Brewster's Millions (1985)

Year

Certificate

PG

Length

97 mins

Genre

Director

Rating

  3/53/53/53/53/5

Share

 
 
 
 

Pryor does the Full Monty

Vote none of the above - Monty Brewster

Richard Pryor and John Candy in Brewster's Millions (1985)

For me comedies usually fall into two clear categories, they either make you laugh through clever humour or by just being plain stupid. "Brewster's Millions" falls into the latter, with not only the concept behind the story being pretty stupid, but also most of the humour comes from ridiculous situations. "Brewster's Millions" from 1985 is actually just one in a long line of remakes of a 1914 film called "Brewster's Millions", and although I have not seen them all, the ones that I have seen do not seem to be as entertaining as this version. Most of this can be put down to having the comic talents of Richard Pryor in the title role, along with John Candy as his best friend.

In order to inherit a vast fortune from a relative he never knew existed, Monty Brewster (Richard Pryor - Superman III) must first spend 30 million dollars in thirty days. But he can't give it away or tell anyone why he is wasting so much money, and at the end of the thirty days he can not own anything except the shirt on his back.

As I have already mentioned, "Brewster's Millions" is a remake of a very old movie but the concept behind the story, although pretty stupid, is still pretty good. I say stupid as the likelihood of ever finding yourself in the situation where you need to basically blow $30 million dollars before you get 10 times that amount is seriously far fetched, especially seeing that you are inheriting the money from a relative you have never even met. But it is highly entertaining, especially as you watch Monty come up with some inventive ways of spending the money with nothing to show for it. Two of my favourites include buying a very rare postage stamp and then using it to send a letter to someone and then the ingenious campaign to become mayor, where he urged everyone to vote for none of the above.

Richard Pryor and Lonette McKee in Brewster's Millions (1985)

Of course watching a man come up with inventive ways of blowing a considerable amount of money is not enough to make even a semi decent story line and so to add to this you have the villainous side of the plot alongside a mildly amusing romantic storyline which are entwined together. Basically the law firm who are set to profit if Monty fails in his task, assign an attractive accountant to follow Monty around and track all his spending, whilst at the same time they offer her fiancee the opportunity of a partnership if he finds a way of stopping Monty from succeeding. These two elements add some decent substance to the storyline and also allow for more amusing scenes as Monty tries to woo the accountant.

To be honest, the story line is not the most complex or engrossing I have ever seen, but you would not really expect it to be from what is a light hearted and very entertaining comedy. But saying that, you do find yourself getting involved as you really start to urge Monty on, especially when he actually starts to make money from some ludicrous investments rather than wasting it.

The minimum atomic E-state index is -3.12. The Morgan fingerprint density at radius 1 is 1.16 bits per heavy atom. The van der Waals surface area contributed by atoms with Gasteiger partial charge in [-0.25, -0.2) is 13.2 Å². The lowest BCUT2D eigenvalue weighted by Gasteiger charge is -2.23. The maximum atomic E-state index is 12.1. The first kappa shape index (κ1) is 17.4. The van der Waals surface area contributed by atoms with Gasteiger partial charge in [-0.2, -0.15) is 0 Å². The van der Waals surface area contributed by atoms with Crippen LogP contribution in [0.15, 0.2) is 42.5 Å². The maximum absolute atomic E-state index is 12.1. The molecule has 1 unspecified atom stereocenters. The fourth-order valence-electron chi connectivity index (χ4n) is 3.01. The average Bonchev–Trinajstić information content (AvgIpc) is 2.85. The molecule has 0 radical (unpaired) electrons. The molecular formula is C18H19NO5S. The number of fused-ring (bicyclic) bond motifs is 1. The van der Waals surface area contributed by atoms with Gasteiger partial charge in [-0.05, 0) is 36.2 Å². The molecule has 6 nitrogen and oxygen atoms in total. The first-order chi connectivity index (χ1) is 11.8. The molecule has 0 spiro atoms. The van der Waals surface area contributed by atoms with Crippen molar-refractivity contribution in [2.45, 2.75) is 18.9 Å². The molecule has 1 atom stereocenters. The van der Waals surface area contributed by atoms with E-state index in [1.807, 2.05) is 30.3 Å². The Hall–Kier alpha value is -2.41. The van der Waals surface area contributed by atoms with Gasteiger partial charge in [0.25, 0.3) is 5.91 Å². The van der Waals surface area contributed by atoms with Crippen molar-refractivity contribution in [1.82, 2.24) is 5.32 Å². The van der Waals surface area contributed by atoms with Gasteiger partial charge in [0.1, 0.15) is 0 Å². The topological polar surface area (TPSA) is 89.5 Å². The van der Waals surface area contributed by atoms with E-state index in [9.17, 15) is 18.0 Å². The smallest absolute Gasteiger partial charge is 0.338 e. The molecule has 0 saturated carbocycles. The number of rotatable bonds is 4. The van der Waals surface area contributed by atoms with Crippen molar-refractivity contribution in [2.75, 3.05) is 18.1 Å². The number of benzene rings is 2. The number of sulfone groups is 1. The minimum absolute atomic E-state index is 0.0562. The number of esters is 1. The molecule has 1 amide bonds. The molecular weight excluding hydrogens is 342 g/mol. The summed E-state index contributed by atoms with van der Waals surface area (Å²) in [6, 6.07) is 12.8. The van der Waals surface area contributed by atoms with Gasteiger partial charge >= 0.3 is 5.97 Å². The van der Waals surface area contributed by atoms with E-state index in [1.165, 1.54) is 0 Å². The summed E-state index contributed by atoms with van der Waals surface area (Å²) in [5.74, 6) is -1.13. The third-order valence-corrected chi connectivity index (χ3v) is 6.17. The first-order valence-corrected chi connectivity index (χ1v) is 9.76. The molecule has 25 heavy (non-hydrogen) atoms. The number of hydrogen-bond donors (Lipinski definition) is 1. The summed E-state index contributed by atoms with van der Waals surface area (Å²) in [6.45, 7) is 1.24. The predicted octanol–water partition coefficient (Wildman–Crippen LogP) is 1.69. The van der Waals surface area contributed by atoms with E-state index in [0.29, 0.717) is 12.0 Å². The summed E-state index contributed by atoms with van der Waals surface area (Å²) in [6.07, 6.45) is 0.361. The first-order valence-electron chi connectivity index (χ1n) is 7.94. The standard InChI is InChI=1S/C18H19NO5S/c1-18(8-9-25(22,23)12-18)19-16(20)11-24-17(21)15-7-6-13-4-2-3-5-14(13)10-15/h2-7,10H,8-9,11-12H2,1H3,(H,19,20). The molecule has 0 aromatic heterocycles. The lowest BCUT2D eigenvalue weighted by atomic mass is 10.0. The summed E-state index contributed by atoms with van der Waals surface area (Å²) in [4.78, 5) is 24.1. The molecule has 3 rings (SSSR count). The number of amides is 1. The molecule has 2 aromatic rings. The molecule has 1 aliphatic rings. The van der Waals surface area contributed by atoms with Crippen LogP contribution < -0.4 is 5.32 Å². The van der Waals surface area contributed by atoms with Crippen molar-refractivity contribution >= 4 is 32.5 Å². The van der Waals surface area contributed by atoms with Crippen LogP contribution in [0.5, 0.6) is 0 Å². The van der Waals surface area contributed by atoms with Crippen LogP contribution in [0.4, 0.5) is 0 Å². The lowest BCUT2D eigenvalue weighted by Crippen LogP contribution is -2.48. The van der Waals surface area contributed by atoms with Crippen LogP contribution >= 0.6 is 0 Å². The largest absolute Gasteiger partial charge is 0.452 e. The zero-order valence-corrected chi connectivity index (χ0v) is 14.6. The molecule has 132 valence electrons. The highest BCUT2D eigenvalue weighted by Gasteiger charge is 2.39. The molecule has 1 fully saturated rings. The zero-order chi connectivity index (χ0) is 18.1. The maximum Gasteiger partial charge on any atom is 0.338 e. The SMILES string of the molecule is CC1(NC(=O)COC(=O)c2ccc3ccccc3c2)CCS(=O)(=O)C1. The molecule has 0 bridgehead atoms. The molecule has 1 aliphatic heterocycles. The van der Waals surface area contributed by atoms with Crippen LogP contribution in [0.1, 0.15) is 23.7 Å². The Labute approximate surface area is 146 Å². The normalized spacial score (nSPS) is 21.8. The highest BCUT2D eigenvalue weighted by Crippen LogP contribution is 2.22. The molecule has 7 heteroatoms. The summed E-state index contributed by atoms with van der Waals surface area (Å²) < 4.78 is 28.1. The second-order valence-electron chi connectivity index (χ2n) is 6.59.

The main star of "Brewster's Millions" is Richard Pryor who brings his own energetic, nervy style of acting to the role of unlucky Montgomery 'Monty' Brewster. To be honest Pryor's performance, although very enjoyable, is no different to any of his other roles in movies such as "Stir Crazy" and "See No Evil, Hear No Evil". The same can be said for the character of Monty Brewster, who is your typical unlucky, slightly nervous guy, which Pryor seemed to play so well. Saying that, even though both the character and performance are the same as many of his others, he is still a joy to watch.

Alongside Pryor is another very funny man, John Candy, who plays Monty's best friend and fellow baseball player, Spike Nolan. Although his performance is not as funny as that of Pryor, it is still highly entertaining and the pairing of these two comics works brilliantly. It is a shame that these two comedians are no longer with us.

Making up the cast you have a fine selection of actors from the 80s including Jerry Orbach, Pat Hingle, Lonette McKee and Hume Cronyn who all put in adequate and enjoyable performances. To be honest, there is nothing over memorable about any of the performances or indeed any of the characters but they are all enjoyable and work well within the confines of this movie.

Brewster's Millions is directed by Walter Hill, who also directed the very funny "48hrs" which starred Eddie Murphy. Although this may not be the funniest movie ever made, Hill has done a very good job of keeping the film moving along at a very good pace with a few laughs every few minutes. My only criticism comes from it being similar in style to so many other films and that it doesn't bring anything new to the scene. But then again for a film which was released back in the 80s it gives what the audiences wanted.

What this all boils down to is that even though "Brewster's Millions" is over 20 years old and feels seriously dated, I can't but help loving it. Not because it has an amazing plot, humour that gives you the hysterics or stunning acting, as it is far from being the best film ever made. But because it is the style of comedy that I grew up with through out the 80s and still appeals to me today. Compared to some of the more outrageous humour in modern comedies, some people may find it a bit boring, but then in some ways it is a much cleaner, simplistic humour. I would of course recommend this, but I doubt it would have the same appeal to anyone who did not experience this sort of film when it was first released back in the 80s or who enjoy the comedy of Richard Pryor.

Tags: Baseball